Published Monday, May 02, 2011 in Local
The conversation about how to get a handle on illegal immigration is continuing on the local, state and federal levels.
Currently, Georgia House Bill 87 — geared at cracking down on illegal immigration in the state — is awaiting Gov. Nathan Deal’s signature.
“The legislation would enhance our ability to ask more questions of people about their legal status,” said Coweta County Sheriff Mike Yeager. “We want our community to know that we’re not just sitting around waiting for HB 87 to be signed, we’re already in the process of looking at other resources to help us identify people who are in the country illegally to speed up the process.”
Yeager has long been vocal about his department’s objective to remove illegal immigrants from Coweta County, though enforcement has, in the past, not been a consistent possibility, he says.
Last year, however, the sheriff’s office applied to participate in the U.S. Immigration and Customs Enforcement’s Secure Communities program — ICE’s comprehensive strategy to improve and modernize the identification and removal of aliens convicted of a crime from the United States. The program uses biometrics — computerized fingerprinting — to identify aliens, both lawfully and unlawfully present in the country, who are booked into local law enforcement’s custody for a crime.
The sheriff’s office went online with the program March 15. Coweta, Chatham, Glenn, Fayette and Troup counties are the most recent in Georgia to participate in Secure Communities, according to Sheriff Yeager. These counties are using ICE’s capabilities in 21 Georgia jurisdictions.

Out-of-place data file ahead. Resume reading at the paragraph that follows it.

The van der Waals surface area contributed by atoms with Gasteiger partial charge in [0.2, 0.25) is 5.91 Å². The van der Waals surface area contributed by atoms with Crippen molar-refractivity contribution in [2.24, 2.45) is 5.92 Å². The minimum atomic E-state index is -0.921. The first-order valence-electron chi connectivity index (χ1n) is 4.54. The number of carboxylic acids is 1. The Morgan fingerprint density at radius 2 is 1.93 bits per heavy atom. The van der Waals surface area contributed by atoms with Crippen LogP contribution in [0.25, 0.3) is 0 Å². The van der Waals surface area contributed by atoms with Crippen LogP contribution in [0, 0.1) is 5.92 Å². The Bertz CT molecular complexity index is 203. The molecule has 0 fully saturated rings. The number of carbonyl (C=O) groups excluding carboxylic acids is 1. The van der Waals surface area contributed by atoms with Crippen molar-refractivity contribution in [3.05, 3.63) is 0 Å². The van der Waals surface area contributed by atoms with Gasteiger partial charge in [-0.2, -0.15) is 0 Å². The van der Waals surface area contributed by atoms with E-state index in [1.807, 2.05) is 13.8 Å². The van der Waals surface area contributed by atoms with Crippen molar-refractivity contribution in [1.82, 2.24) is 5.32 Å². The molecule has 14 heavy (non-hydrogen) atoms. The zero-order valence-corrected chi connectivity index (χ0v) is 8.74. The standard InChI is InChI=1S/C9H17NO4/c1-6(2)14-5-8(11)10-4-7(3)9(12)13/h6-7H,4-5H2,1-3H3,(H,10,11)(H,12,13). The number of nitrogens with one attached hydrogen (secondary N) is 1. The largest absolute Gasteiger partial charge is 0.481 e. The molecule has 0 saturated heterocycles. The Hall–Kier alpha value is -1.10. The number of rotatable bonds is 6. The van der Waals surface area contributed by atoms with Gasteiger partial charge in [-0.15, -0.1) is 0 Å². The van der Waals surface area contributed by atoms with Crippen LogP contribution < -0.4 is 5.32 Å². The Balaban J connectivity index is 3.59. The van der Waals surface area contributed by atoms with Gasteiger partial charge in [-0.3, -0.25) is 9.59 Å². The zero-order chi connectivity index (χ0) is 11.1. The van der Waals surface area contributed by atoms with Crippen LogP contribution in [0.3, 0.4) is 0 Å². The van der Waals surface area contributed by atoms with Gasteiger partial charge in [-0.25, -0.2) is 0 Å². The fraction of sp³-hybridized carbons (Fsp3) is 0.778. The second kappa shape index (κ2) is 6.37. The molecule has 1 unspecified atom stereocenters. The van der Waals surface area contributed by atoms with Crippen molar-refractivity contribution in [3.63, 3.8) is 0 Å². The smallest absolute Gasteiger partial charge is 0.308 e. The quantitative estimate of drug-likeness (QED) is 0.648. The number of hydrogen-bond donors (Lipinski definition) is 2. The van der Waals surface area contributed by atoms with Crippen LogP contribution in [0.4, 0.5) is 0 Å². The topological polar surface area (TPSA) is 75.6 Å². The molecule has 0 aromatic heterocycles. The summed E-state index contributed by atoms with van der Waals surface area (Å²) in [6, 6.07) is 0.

“The jail clerk has daily contact with ICE,” said Yeager. “Since we came online, a dozen or more people have been picked up by ICE. In 12 months’ time, that will be a substantial move. This program has really enhanced our ability to move illegals and attract the attention of the feds.”
Once ICE is notified, agents evaluate each case to determine the individual’s immigration status and to take appropriate enforcement action. ICE will respond with a priority placed on aliens convicted of the most serious crimes first — such as those with convictions for major drug offenses, murder, rape and kidnapping.
“I think that this program is very beneficial,” said Yeager. “We’re heading in a direction that seems to be helping. Before, we were meeting one shut door after another with contacting federal agencies. This has opened some of those doors. We’re building a good working relationship with this program in place.
“Now we’ll be able to better look at everybody who walks through our doors,” he continued. “We’re looking at anyone who’s not a U.S. citizen — not just Hispanics.”
Yeager is also still pushing for Coweta County’s enrollment in the Immigration and Nationality Act Section 287(g) program, which permits designated officers to perform immigration law enforcement under the supervision of a federal agent assigned to the community.
Thus far, however, there have been no federal appropriations for the program. Yeager says that, for now, Secure Communities is the best alternative.